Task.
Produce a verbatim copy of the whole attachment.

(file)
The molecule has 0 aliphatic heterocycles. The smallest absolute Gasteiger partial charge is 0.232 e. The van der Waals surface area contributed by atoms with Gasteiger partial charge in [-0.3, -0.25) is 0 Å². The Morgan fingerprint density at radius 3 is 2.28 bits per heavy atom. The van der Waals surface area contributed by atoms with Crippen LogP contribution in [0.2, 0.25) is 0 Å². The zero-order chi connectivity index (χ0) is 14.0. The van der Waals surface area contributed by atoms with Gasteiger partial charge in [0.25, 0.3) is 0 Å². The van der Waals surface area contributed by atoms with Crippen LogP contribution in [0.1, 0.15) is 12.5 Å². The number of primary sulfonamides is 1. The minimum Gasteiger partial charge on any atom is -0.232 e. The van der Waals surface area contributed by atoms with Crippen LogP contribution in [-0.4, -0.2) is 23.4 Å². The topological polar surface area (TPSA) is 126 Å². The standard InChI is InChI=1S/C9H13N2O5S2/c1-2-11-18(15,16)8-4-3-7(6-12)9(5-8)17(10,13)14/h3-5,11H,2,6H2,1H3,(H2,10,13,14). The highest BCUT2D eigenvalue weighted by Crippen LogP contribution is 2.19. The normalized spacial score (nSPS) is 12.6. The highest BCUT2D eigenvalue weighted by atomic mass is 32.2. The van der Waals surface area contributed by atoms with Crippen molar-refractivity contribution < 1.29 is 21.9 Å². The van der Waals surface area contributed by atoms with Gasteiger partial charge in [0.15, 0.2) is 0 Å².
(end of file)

The molecule has 0 aliphatic heterocycles. The smallest absolute Gasteiger partial charge is 0.232 e. The van der Waals surface area contributed by atoms with Gasteiger partial charge in [-0.3, -0.25) is 0 Å². The Morgan fingerprint density at radius 3 is 2.28 bits per heavy atom. The van der Waals surface area contributed by atoms with Crippen LogP contribution in [0.2, 0.25) is 0 Å². The zero-order chi connectivity index (χ0) is 14.0. The van der Waals surface area contributed by atoms with Gasteiger partial charge in [0.25, 0.3) is 0 Å². The van der Waals surface area contributed by atoms with Crippen LogP contribution in [0.1, 0.15) is 12.5 Å². The number of primary sulfonamides is 1. The minimum Gasteiger partial charge on any atom is -0.232 e. The van der Waals surface area contributed by atoms with Crippen LogP contribution in [-0.4, -0.2) is 23.4 Å². The topological polar surface area (TPSA) is 126 Å². The standard InChI is InChI=1S/C9H13N2O5S2/c1-2-11-18(15,16)8-4-3-7(6-12)9(5-8)17(10,13)14/h3-5,11H,2,6H2,1H3,(H2,10,13,14). The highest BCUT2D eigenvalue weighted by Crippen LogP contribution is 2.19. The normalized spacial score (nSPS) is 12.6. The highest BCUT2D eigenvalue weighted by atomic mass is 32.2. The van der Waals surface area contributed by atoms with Crippen molar-refractivity contribution < 1.29 is 21.9 Å². The van der Waals surface area contributed by atoms with Gasteiger partial charge in [0.15, 0.2) is 0 Å².